29 September, 2016

Canons of Dordt, II:3—“… abundantly sufficient to expiate the sins of the whole world”



The death of the Son of God is the only and most perfect sacrifice and satisfaction for sin; and is of infinite worth and value, abundantly sufficient to expiate the sins of the whole world (Canons of Dordt, II:3).


COMMON GRACE ARGUMENT:
This article of the Canons, especially the words “abundantly sufficient,” has been used by some as a basis for the so-called “general well-meant offer of grace and salvation on the part of God to all men.” “Christ’s death,” so we are told, is “abundantly sufficient to atone for all men; therefore, Christ’s death, and the benefits that accrue from it, are universally available for all men.”


(I)

Prof. Herman C. Hanko

[Source: The History of the Free Offer, chapter 3: The Arminian Controversy and the Synod of Dordt]


[In Canons II, 3,] the fathers speak of the atoning sacrifice of Christ as “the only and most perfect sacrifice and satisfaction for sin; (which) is of infinite worth and value, abundantly sufficient to expiate the sins of the whole world.” It has been sometimes maintained that here is one place where the fathers definitely speak of a general atonement in the sense of sufficiency. And, while this is certainly true, the following points must be remembered.

1) This article was included in the Canons because it was intended to serve as an answer to the Arminian charge that the Reformed in their doctrine of a limited atonement or particular redemption did injustice to the sacrifice of Christ and spoke disparagingly of its value. This accusation the fathers repudiate and in fact turn the tables on the Arminians and insist that not they, but the Arminians speak disparagingly of the atonement because the Arminians have a doctrine of the atonement which teaches that Christ’s sacrifice, made for everyone, does not even actually save since many go lost.

2) That the fathers did not intend to teach that actual atonement was made for all men is clear from their statement: “… it was the will of God, that Christ by the blood of the cross … should effectually redeem … all those, and those only, who were from eternity chosen to salvation, and given to him by the Father …" (II, 8). (Italics ours.)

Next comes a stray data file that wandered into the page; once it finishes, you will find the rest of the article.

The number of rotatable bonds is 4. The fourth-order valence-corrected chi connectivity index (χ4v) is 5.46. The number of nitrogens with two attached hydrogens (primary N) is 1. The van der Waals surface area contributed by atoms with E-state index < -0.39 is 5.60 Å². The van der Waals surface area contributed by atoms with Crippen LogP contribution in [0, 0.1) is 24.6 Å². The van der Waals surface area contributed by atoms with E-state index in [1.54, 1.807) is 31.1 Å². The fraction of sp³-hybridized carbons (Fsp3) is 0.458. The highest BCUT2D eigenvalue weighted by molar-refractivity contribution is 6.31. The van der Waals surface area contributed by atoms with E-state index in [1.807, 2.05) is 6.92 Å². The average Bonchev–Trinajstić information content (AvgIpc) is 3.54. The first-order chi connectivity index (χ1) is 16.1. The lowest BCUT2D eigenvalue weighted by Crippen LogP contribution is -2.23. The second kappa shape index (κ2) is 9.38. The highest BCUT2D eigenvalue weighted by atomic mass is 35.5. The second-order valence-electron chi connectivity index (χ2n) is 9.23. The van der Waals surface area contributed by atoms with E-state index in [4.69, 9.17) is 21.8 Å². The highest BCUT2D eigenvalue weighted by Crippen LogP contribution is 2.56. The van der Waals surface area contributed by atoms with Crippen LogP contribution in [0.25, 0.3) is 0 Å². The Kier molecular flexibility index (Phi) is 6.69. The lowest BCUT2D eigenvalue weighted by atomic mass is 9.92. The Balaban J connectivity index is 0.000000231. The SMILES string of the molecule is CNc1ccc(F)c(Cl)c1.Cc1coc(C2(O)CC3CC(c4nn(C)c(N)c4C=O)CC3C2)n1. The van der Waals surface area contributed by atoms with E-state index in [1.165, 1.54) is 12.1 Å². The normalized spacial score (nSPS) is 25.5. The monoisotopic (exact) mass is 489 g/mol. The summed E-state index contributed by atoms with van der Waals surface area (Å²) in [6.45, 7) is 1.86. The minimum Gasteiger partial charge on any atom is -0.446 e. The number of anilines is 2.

3) As is plain from II, 3, the fathers looked at this “sufficiency” from the viewpoint of the One Who offered this sacrifice—the eternal Son of God: “This death derives its infinite value and dignity from these considerations, because the person who submitted to it was not only really man and perfectly holy, but also the only begotten Son of God …”

4) It is evident therefore, that the intent of the article is merely to state that, taken purely by itself, without any reference to those for whom Christ died, Christ’s atonement, because He was the eternal Son of God, was of infinite value in God’s sight. It was sufficient to expiate the sins of the whole world because it was God’s Son that died; and God’s Son cannot make a sacrifice which qualitatively speaking is a partial sacrifice.

5) But that this “universal sufficiency” was intended by the fathers to form the basis for a general offer of the gospel is totally foreign to their thinking.


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(II)

Dr. Raymond A. Blacketer

[Source: “The Three Points in Most Parts Reformed: A Reexamination of the So-Called Well-Meant Offer of Salvation,” Calvin Theological Journal, vol. 35, no. 1 (April, 2000), emphasis added.]

The sufficiency of the atonement only refers to the value or merit of Christ’s death, and thus it is theoretical in nature. Had God decreed to save all sinners, the death of Christ would have been more than sufficient to atone for their sins. … [The argument usually presented] is that because Christ’s death could have covered the sins of all, therefore salvation can actually be offered to all, including the reprobate. The coherence of this argument is quite questionable: How can that which is not actually acquired or intended for the reprobate be offered to them with the desire that they accept it? In other words, how can Christ be offered to the reprobate, when in fact he has not been offered for them?

This argument based on the sufficiency of Christ’s death, moreover, dates back to the sixteenth century, but it was not the Reformed who employed it. John Calvin rightly calls it “a great absurdity” that “has no weight for me.” The question, he says, “is not what the power or virtue of Christ is, nor what efficacy it has in itself, but who those are to whom he gives himself to be enjoyed.” The answer to this question is not all humanity in general, but only those whom God designs to be a partaker in Christ.26 Calvin accepts the distinction between the sufficiency and efficacy of Christ’s death,27 but he does not believe that this distinction can be employed to teach that God desires or intends salvation, or makes salvation available, for all persons indiscriminately.


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(III)

More to come! (DV)




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